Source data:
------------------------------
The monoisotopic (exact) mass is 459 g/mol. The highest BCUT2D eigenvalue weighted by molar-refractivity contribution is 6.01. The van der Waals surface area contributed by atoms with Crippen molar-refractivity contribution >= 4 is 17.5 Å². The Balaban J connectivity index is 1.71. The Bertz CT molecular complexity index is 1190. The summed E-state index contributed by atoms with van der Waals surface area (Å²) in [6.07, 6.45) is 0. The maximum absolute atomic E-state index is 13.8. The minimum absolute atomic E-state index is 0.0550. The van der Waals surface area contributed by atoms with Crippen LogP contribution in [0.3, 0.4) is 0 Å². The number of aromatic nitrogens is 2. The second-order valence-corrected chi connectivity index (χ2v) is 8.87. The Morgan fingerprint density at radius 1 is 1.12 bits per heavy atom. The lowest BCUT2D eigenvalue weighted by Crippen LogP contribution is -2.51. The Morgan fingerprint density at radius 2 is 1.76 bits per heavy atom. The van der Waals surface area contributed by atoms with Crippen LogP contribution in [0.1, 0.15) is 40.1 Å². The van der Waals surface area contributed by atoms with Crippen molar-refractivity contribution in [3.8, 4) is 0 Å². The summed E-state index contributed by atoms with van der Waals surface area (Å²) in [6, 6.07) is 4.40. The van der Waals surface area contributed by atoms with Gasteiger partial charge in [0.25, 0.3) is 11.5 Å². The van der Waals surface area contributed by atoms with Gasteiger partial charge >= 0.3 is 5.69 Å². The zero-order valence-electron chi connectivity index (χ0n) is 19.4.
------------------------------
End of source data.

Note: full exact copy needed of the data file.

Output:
The monoisotopic (exact) mass is 459 g/mol. The highest BCUT2D eigenvalue weighted by molar-refractivity contribution is 6.01. The van der Waals surface area contributed by atoms with Crippen molar-refractivity contribution >= 4 is 17.5 Å². The Balaban J connectivity index is 1.71. The Bertz CT molecular complexity index is 1190. The summed E-state index contributed by atoms with van der Waals surface area (Å²) in [6.07, 6.45) is 0. The maximum absolute atomic E-state index is 13.8. The minimum absolute atomic E-state index is 0.0550. The van der Waals surface area contributed by atoms with Crippen LogP contribution in [0.3, 0.4) is 0 Å². The number of aromatic nitrogens is 2. The second-order valence-corrected chi connectivity index (χ2v) is 8.87. The Morgan fingerprint density at radius 1 is 1.12 bits per heavy atom. The lowest BCUT2D eigenvalue weighted by Crippen LogP contribution is -2.51. The Morgan fingerprint density at radius 2 is 1.76 bits per heavy atom. The van der Waals surface area contributed by atoms with Crippen LogP contribution in [0.1, 0.15) is 40.1 Å². The van der Waals surface area contributed by atoms with Crippen molar-refractivity contribution in [3.8, 4) is 0 Å². The summed E-state index contributed by atoms with van der Waals surface area (Å²) in [6, 6.07) is 4.40. The van der Waals surface area contributed by atoms with Gasteiger partial charge in [0.25, 0.3) is 11.5 Å². The van der Waals surface area contributed by atoms with Gasteiger partial charge >= 0.3 is 5.69 Å². The zero-order valence-electron chi connectivity index (χ0n) is 19.4.